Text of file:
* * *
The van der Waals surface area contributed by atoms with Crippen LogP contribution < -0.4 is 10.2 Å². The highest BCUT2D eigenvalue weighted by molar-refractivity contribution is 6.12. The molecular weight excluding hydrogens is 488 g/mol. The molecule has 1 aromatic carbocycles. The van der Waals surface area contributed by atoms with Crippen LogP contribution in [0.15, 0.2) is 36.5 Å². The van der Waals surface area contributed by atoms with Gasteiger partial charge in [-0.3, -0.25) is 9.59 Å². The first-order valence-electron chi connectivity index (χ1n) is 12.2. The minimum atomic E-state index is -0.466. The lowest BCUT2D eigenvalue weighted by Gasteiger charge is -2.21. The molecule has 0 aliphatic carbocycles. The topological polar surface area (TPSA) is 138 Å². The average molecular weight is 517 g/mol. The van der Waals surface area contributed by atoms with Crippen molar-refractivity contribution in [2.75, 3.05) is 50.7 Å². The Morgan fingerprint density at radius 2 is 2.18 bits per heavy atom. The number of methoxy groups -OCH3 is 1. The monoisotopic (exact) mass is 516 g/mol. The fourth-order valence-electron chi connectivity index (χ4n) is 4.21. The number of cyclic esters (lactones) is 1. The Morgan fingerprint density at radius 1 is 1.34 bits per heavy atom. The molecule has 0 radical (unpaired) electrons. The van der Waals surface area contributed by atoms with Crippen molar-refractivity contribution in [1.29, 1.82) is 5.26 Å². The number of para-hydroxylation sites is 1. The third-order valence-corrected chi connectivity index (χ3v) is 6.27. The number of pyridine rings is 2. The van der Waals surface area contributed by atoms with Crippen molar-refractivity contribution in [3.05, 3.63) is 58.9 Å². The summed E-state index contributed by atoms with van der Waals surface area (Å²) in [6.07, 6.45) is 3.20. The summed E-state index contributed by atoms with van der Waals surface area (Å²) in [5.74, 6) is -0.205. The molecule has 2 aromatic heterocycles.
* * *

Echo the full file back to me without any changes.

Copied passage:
The van der Waals surface area contributed by atoms with Crippen LogP contribution < -0.4 is 10.2 Å². The highest BCUT2D eigenvalue weighted by molar-refractivity contribution is 6.12. The molecular weight excluding hydrogens is 488 g/mol. The molecule has 1 aromatic carbocycles. The van der Waals surface area contributed by atoms with Crippen LogP contribution in [0.15, 0.2) is 36.5 Å². The van der Waals surface area contributed by atoms with Gasteiger partial charge in [-0.3, -0.25) is 9.59 Å². The first-order valence-electron chi connectivity index (χ1n) is 12.2. The minimum atomic E-state index is -0.466. The lowest BCUT2D eigenvalue weighted by Gasteiger charge is -2.21. The molecule has 0 aliphatic carbocycles. The topological polar surface area (TPSA) is 138 Å². The average molecular weight is 517 g/mol. The van der Waals surface area contributed by atoms with Crippen molar-refractivity contribution in [2.75, 3.05) is 50.7 Å². The Morgan fingerprint density at radius 2 is 2.18 bits per heavy atom. The number of methoxy groups -OCH3 is 1. The monoisotopic (exact) mass is 516 g/mol. The fourth-order valence-electron chi connectivity index (χ4n) is 4.21. The number of cyclic esters (lactones) is 1. The Morgan fingerprint density at radius 1 is 1.34 bits per heavy atom. The molecule has 0 radical (unpaired) electrons. The van der Waals surface area contributed by atoms with Crippen molar-refractivity contribution in [1.29, 1.82) is 5.26 Å². The number of para-hydroxylation sites is 1. The third-order valence-corrected chi connectivity index (χ3v) is 6.27. The number of pyridine rings is 2. The van der Waals surface area contributed by atoms with Crippen molar-refractivity contribution in [3.05, 3.63) is 58.9 Å². The summed E-state index contributed by atoms with van der Waals surface area (Å²) in [6.07, 6.45) is 3.20. The summed E-state index contributed by atoms with van der Waals surface area (Å²) in [5.74, 6) is -0.205. The molecule has 2 aromatic heterocycles.